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EC number: -
CAS number: -
There are no experimental studies available in which the
toxicokinetic behaviour of
diazenyl]naphthalene, polysulfonate, polysulfonyl, polyphenyl,
sodium/potassium salt has been assessed.
The test substance represents an organic diazo acid dye based on a
sulphobenzoic acid sodium/potassium salt with an average purity of 40 -
60% (main constituent: 42.04%). Impurities mainly comprise organic
compounds (6 known coloured (20.66%) and 4 uncoloured (12.17%)
by-products as well as 8.17% unknown coloured and 0.15% other unknown
by-products). The remaining impurities of the test substance refer to
inorganic salt compounds, including calcium
bis(dihydrogenorthophosphate) (0.43%), disodium sulphate (4.3%),
dipotassium sulphate (0.8%), disodium hydrogen phosphate (2.75%),
dipotassium hydrogen phosphate (0.5%), calcium dichloride (0%), sodium
chloride (3.65%) and potassium chloride (0.8%). The analysed amount of
unsulphonated primary aromatic amines including diverse aniline
derivates was below the detection limit of 1 ppm (typical concentration:
< 0.0001%). All known organic by-products show a strong structural
relationship to the main constituent and are therefore considered to
exhibit similar toxicokinetic properties. Further details regarding the
composition of the test substance are presented in CSR chapter 1.2 and
IUCLID chapter 1.2 and 1.4, respectively.
In accordance with Annex VIII, Column 1, Item 8.8.1, of Regulation
(EC) 1907/2006 and with Guidance on information requirements and
chemical safety assessment Chapter R.7c: Endpoint specific guidance
(ECHA, 2012), assessment of the toxicokinetic behaviour of the substance
is conducted to the extent that can be derived from the relevant
available information. This comprises a qualitative assessment of the
available substance specific data on physicochemical and toxicological
properties according to the relevant Guidance (ECHA, 2012).
The molecular weight of the main constituent of the test substance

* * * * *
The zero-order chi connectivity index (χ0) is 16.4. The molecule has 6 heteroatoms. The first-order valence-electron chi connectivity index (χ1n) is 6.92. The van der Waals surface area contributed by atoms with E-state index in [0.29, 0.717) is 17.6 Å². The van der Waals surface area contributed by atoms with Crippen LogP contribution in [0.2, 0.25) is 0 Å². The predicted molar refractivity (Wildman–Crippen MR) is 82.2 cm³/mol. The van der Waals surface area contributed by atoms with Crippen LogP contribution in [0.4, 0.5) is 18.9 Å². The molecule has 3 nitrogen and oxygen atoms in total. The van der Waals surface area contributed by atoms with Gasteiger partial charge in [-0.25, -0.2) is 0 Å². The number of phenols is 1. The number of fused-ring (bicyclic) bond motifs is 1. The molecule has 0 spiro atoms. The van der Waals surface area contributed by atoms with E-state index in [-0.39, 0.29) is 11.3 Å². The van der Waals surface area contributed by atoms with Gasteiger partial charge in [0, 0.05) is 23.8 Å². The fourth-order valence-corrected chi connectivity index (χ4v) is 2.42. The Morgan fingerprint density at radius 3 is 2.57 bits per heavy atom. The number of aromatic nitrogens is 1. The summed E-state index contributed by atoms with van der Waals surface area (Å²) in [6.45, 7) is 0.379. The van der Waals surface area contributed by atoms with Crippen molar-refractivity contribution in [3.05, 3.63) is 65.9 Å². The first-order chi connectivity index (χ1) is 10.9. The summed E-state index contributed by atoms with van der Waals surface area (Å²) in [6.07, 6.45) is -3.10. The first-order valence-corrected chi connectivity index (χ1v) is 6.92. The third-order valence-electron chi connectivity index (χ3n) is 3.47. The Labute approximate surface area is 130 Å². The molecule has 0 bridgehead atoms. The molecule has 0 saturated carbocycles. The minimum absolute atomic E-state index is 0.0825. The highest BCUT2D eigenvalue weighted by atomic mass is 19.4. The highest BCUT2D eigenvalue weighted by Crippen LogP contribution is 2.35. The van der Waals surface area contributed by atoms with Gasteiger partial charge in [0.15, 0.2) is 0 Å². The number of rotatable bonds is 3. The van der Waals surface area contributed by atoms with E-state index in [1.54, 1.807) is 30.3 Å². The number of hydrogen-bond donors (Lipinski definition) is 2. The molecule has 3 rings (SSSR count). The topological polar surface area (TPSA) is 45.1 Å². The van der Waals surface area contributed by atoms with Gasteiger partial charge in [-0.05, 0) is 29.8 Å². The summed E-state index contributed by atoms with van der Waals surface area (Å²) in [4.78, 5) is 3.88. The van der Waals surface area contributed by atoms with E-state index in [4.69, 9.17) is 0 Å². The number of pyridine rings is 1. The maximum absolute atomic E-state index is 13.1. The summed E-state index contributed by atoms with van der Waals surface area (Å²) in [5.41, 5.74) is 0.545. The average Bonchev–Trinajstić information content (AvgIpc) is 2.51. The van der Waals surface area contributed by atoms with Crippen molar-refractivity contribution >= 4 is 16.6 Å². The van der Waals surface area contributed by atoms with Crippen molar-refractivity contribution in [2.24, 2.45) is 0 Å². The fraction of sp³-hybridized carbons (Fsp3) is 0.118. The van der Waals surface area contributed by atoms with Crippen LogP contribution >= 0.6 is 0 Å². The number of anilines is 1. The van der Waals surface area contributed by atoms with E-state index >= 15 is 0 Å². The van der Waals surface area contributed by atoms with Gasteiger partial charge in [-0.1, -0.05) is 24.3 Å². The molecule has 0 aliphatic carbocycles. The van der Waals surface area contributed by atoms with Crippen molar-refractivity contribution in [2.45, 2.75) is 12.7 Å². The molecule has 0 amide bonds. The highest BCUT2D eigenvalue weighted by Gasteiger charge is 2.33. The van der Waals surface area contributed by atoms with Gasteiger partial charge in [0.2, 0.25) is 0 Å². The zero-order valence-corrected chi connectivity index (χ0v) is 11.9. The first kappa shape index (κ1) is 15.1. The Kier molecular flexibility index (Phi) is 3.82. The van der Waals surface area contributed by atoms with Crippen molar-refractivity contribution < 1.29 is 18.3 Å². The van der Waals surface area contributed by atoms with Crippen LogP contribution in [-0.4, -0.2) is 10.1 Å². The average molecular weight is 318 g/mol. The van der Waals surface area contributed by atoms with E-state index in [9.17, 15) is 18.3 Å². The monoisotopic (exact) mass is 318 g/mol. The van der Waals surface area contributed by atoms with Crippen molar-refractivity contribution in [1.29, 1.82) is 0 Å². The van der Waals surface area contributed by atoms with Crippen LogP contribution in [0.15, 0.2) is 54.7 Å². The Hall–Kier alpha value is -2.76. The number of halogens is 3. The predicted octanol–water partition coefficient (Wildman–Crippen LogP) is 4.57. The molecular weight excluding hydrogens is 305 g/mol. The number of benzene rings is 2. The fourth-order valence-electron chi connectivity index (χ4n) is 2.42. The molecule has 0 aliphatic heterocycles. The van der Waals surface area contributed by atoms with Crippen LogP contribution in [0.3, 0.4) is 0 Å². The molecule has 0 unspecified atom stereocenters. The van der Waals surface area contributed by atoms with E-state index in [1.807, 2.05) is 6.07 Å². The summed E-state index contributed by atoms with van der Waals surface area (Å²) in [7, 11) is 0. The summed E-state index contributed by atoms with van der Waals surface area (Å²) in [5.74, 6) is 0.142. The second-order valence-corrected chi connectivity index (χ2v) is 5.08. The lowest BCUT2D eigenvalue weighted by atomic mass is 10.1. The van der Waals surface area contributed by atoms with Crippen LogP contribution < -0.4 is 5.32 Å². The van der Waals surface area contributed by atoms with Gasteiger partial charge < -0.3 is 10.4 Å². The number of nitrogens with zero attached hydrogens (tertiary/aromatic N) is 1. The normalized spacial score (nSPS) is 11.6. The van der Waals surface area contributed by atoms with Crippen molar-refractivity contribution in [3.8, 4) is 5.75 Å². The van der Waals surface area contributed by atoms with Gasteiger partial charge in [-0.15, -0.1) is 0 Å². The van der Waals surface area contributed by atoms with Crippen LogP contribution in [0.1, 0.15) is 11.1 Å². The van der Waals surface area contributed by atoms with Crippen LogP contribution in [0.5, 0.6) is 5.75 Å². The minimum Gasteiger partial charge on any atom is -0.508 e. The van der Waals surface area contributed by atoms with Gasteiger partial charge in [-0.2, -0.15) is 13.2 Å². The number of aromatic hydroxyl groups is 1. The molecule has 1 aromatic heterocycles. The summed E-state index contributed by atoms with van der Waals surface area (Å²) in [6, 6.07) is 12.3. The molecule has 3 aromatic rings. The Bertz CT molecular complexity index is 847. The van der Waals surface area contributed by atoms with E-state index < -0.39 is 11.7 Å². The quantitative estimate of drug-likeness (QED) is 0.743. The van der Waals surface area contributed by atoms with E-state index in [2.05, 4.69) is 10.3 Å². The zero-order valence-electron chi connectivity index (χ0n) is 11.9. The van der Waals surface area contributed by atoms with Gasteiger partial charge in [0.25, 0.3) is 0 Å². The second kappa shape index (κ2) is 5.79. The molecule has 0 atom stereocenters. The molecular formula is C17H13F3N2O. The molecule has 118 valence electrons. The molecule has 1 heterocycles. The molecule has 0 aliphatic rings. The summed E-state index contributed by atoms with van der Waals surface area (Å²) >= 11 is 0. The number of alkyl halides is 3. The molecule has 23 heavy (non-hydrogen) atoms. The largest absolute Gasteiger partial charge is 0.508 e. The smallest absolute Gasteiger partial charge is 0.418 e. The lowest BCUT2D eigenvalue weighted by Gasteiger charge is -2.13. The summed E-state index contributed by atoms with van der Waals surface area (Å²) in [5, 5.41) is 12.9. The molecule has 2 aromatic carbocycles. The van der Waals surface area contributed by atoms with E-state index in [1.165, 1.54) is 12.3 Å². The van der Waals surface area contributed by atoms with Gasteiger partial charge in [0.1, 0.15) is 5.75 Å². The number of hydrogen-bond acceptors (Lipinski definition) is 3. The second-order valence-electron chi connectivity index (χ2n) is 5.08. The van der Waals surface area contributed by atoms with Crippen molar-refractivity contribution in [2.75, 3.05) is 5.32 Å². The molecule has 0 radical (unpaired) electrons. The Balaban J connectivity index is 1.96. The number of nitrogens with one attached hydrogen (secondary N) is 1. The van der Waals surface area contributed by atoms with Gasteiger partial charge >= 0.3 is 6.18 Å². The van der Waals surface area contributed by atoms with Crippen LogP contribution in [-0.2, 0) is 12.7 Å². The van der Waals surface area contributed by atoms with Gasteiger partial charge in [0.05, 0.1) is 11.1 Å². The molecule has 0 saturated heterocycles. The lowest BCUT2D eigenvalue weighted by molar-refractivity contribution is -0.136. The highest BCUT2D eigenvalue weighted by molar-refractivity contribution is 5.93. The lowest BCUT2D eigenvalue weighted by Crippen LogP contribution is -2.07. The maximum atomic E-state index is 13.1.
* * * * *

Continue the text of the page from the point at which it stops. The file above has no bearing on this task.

is 1007.45 g/mol for the free acid and 981.84 g/mol for the
sodium/potassium salt (Müller, 2011). All other known constituents of
the test substance comprise molecular weights in the range of 281.31 -
969.68 g/mol for the organic compounds as well as 74.55 - 310.18 g/mol
for the inorganic compounds (Müller, 2011). The test substance is a red
powder (Müller, 2011) with a water solubility of 393 g/L at 21 °C and pH
3.5 (Mollandin, 2012). The log Pow of the substance was determined to be
< 0.3 at 25 °C (Mollandin, 2012) and the vapour pressure was estimated
to be < 10E-05 Pa at 20 °C (Meinerling, 2012). The acid dissociation
constants (pKa) of the substance were determined to be 4.413 (titration
with 0.01 M NaOH) at 20 ± 0.4 °C, 6.948 (titration with 0.01 and 0.1 M
NaOH) at 20 ± 0.5 °C and 9.972 (titration with 0.1 M NaOH) at 20 ± 0.5
°C (Fieseler, 2012).
Absorption is a function of the potential for a substance to
diffuse across biological membranes. The most useful parameters
providing information on this potential are the molecular weight,
octanol/water coefficient (log Pow) value and water solubility (ECHA,
In general, a moderate log Pow (-1 to 4) value in combination with
the high water solubility suggests that any absorption will likely
happen via passive diffusion, in case the substance does not contain
ionisable groups and has a molecular weight < 500 g/mol (ECHA, 2012).
The molecular weight of the main constituent of the test substance is
higher than 1000 g/mol, indicating that the substance is not favourable
for absorption. Furthermore, the sulphonic acid structure of the
molecule makes it potentially ionisable and thus ready diffusion through
biological membranes is not expected (ECHA, 2012).
The acid dissociation constant (pKa) of the test substance is in
the range of 4.4 - 9.9, thus suggesting low ionisation and potential